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Beyond the Frame: Happy Place

The setting sun casts the last of its delicate golden rays over the Gloucester Inner Harbor, bringing an end to the day’s work. The harbor is filled with boats, but at low tide, many of them list lazily in the water or on shore as if they’ve been tucked up for the evening, the workers finishing their tasks, surely getting ready to head home after a long day. The sunset is rich and warm and the sky fades from the last bits of periwinkle blue to a cozy red dappled with gold.

“Gloucester Inner Harbor” Fitz H. Lane, 1850, Oil On canvas.1946.0830.000001 Photo: Brock Switzer/The Mariners’ Museum and Park

Where to Begin?

When I first began working on this series, I met with Jeanne, our Director of Collections Management, to ask her if she might show me some of her favorite pieces from the collection. I knew that, although my journey into the collection was really just beginning, she had years of experience with it! As she pulled out rack after rack of paintings, I scribbled down accession numbers and while there were so many pieces that I knew I wanted to talk about, there was one that really stuck with me for a number of reasons.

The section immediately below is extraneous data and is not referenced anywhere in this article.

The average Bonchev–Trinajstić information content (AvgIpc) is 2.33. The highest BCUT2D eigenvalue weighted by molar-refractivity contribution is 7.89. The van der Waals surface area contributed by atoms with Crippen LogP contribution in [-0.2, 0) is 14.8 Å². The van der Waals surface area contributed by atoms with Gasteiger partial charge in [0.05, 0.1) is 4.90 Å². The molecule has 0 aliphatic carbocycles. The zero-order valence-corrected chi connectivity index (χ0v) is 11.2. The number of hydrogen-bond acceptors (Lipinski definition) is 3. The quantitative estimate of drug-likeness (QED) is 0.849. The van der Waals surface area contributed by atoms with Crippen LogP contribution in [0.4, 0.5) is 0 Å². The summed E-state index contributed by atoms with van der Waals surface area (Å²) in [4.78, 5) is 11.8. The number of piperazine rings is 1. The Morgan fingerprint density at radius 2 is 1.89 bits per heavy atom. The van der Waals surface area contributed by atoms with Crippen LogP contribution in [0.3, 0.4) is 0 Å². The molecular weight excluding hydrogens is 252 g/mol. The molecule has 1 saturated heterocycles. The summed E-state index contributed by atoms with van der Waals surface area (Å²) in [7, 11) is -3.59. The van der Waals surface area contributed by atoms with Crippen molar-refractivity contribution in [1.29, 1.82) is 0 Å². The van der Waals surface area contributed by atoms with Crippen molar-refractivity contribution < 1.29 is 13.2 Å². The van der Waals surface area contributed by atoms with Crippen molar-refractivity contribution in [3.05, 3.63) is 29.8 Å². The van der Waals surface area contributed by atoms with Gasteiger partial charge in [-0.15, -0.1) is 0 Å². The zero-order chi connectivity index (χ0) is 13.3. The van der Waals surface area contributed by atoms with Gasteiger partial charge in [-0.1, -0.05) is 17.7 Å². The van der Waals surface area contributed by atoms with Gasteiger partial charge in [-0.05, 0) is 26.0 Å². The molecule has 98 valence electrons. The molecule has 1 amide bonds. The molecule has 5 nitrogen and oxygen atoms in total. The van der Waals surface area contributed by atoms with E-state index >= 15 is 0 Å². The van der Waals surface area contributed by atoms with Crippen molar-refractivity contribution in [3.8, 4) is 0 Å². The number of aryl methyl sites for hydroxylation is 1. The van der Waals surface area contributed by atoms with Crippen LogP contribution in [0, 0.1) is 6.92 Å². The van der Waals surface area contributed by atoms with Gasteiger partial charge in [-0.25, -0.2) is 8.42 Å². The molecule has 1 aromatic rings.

First, I wanted to make good on my promise to you for this series… “We’re going to go into the galleries and behind the scenes” so I knew that for our first adventure together I wanted to select a work from painting storage. This is a room that has been truly transformative for me in my career at The Mariners’ Museum. The wonder and inspiration that it seems to radiate never fails to amaze me, and I want you to be able to feel that too.